Detailing the infrastructure bill and its impact on trucking
November 18, 2021
How will the infrastructure bill affect the trucking industry?
“Live From Exit 24” host Mike Matousek, OOIDA President Todd Spencer, OOIDA Executive Vice President Lewie Pugh and Collin Long, OOIDA’s director of government affairs explained on the Nov. 17 show.
“It was supposed to be done a year ago,” Long said. “By and large, the biggest positive thing for truckers is that robust investment in infrastructure over the next five years from the highway bill and over the next 10 years from the bipartisan infrastructure package. You’ll certainly see a lot of projects advance and roads and bridges being brought up to a state of good repair.”
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And that’s good news for truckers, who can speak to the need for an improved infrastructure.
“It’s about time, this is something that’s been sorely needed for a long time,” Spencer said. “It’s not fun when you hear about a major bridge over a large body of water that’s been shut down because it’s got big cracks in it. That’s not good news and can really change your route plans. I’m happy that Congress finally got off the dime and did something.”
Pugh was in lockstep with Spencer about the need for major improvements.
“Our roads have been in terrible disrepair and there’s not enough pavement capacity,” Pugh said. “Anything to alleviate traffic congestion everyone should be happy about and welcome. Hopefully some of this money they’ll spend to put some parking out there for trucks. I’ve heard that’s a problem.”
The funding component is also viewed as a win, Long said.
“This doesn’t reach directly into the pockets of truckers to take money out to pay for this,” Long said. “From where we were standing a year ago, that’s certainly a success for us.”
Underride guards are a hot topic among the numerous issues related to this legislation.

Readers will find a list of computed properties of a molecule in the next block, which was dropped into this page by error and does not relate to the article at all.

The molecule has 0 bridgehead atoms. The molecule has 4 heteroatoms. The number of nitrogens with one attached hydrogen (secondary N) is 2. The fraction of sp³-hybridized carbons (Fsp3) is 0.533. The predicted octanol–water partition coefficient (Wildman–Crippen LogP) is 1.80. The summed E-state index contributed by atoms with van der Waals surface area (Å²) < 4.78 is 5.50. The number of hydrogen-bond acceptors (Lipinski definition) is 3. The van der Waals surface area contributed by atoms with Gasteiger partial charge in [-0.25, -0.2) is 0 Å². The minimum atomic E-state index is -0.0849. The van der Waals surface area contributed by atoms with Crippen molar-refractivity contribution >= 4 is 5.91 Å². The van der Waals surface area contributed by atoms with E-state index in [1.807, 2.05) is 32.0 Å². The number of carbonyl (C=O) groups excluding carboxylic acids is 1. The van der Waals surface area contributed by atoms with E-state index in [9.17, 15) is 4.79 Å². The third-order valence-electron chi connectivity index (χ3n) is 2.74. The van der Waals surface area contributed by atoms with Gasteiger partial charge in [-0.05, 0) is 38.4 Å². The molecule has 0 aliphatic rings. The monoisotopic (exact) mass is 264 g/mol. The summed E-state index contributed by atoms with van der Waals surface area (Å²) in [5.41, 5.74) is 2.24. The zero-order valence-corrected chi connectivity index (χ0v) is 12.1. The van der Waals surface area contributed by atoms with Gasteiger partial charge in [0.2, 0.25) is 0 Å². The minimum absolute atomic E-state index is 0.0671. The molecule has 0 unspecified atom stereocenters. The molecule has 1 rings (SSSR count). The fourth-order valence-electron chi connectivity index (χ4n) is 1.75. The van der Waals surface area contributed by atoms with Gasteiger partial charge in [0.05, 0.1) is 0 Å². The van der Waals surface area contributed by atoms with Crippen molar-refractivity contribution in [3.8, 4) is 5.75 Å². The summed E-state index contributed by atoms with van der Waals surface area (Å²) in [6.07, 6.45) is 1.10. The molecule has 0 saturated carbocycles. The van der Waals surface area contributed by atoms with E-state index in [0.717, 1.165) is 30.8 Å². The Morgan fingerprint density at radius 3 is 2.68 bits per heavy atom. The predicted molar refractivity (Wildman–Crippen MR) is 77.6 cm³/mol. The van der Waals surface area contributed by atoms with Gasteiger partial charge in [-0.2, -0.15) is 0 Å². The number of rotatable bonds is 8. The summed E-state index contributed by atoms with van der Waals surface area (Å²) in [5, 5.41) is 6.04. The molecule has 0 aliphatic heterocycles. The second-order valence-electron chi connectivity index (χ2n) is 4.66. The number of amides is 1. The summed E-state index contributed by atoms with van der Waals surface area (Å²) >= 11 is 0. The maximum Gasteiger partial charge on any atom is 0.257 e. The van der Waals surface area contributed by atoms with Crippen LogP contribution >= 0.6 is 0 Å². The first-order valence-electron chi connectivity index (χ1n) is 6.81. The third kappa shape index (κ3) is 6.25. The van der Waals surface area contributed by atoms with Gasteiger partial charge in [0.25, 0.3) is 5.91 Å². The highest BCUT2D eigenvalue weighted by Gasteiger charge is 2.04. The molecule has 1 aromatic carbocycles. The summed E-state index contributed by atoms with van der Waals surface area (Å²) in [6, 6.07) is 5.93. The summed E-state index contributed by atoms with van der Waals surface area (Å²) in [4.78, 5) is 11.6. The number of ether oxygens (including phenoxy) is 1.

“There are interest groups where people have been involved in crashes where they run into the side of trailers,” Spencer said. “Those kind of crashes don’t happen often, but they do happen. For a lot longer, there’s been crashes where people run into the backs of trailers, and those happen with a lot greater frequency. There’s lots of factors that go into that. Oftentimes, speed variants and things like speed limiters play a role in that. We’ve always been proponents of doing everything you can to make the end of a trailer more forgiving. When it comes to the side stuff, it’s a little different deal with all the places trucks have to go.”
On several occasions, the National Highway Traffic Safety Administration, the agency responsible for developing these rules, has determined they aren’t worth the investment, Long said.
“This is what happens when Congress allows trucking policy to be written or dictated by folks who don’t make their living behind the wheel, folks who don’t manufacture trucks and trailer equipment and folks who generally just don’t have a really understanding of the challenges of trucking.”
As for the question of why no parking was included in the bill.
“The Senate probably wanted to push through a bill that there was virtually no opposition to any provisions,” Spencer said. “There are opponents of the kind of parking we have been pushing for. The biggest one is Natso, which represents truck stop operators. They don’t want any public parking for trucks. They want parking at truck stops. They have a voice in Washington D.C., and there’s probably a truck stop in every congressional district in the country.”
Bringing the National Consumer Complaint Database up to speed is another emphasis in the bill.
“FMCSA and the Department of Transportation finally realized it isn’t functioning in the manner it’s supposed to,” Long said. “There’s a lack of attention and a lack of resources for it. The bill requires there to be an analysis of it … and take steps to address it.”
Spencer drew a comparison to the Truck Safety Hotline, but he hopes they “do it right this time.”
If done correctly, this could highlight some of the problems in the industry, Pugh said.
“We all know lease-purchase is a cancer to this industry,” Pugh said. “This could show how being leased to a carrier works. A lot of people get those terms confused, especially if you’re not familiar with trucking or somebody from Capitol Hill. It has the potential of being a good thing.”
There’s some good and some bad in the bill, but getting something done was seen as a positive.
“I’m glad it finally got done,” Spencer said. “There’s lots of stuff in there we’re not so keen on, but we need roads, we need bridges – Congress do something.”
OOIDA talk show
“Live From Exit 24” is scheduled for 7 p.m. Central every other Wednesday. Listeners can tune in to the show on the “Live From Exit 24” website, OOIDA Facebook page or on OOIDA’s YouTube channel. The next episode airs Wednesday, Dec. 2.
“Live From Exit 24” launched as a way to expand OOIDA’s communication with members and to hear directly from drivers across the industry. OOIDA is asking for truck drivers to fill out a survey to let the Association know how you are liking the show so far. Help guide what’s addressed during the program. The survey is here. LL